To provide storage space for the huge coils of wire, three great tanks were carved into the heart of the ship. The drums, sheaves, and dynamometers of the laying mechanism, occupied a large part of the stem decking, and one funnel with its associated boilers had been removed to give additional storage space. When the ship sailed from the Medway on June 24, 1865, she carried seven thousand tons of cable, eight thousand tons of coal, and provisions for five hundred men. Since this was before the days of refrigeration, she also became a seagoing farm. Her passenger list included one cow, a dozen oxen, twenty pigs, one hundred twenty sheep. and a whole poultry-yard of fowl.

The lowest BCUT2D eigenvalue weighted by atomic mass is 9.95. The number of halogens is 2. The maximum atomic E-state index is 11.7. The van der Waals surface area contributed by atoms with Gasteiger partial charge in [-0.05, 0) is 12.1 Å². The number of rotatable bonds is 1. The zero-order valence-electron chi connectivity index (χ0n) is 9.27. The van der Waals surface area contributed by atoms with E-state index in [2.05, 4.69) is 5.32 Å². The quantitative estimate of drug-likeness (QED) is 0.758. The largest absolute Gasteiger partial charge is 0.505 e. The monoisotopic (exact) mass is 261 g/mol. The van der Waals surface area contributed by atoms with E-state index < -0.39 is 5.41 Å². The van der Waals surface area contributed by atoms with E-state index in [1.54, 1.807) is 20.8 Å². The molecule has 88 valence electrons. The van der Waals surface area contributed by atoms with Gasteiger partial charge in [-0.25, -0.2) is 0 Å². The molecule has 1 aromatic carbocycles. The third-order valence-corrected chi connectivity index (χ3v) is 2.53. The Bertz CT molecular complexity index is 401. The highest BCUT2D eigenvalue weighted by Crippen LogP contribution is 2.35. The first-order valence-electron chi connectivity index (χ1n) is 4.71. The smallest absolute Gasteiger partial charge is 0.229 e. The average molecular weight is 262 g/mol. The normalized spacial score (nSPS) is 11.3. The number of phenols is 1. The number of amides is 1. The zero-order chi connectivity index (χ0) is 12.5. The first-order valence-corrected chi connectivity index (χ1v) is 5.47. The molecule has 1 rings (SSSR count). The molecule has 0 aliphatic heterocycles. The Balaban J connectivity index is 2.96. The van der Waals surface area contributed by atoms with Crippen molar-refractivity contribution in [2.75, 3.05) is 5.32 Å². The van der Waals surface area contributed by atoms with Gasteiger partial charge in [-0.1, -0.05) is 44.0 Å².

That is 1865 we are talking about here, remarkably early (in my view) for laying a cable across the bottom of the entire Atlantic.
The passage is from Arthur C. Clarke’s excellent How the World Was One: Beyond the Global Village.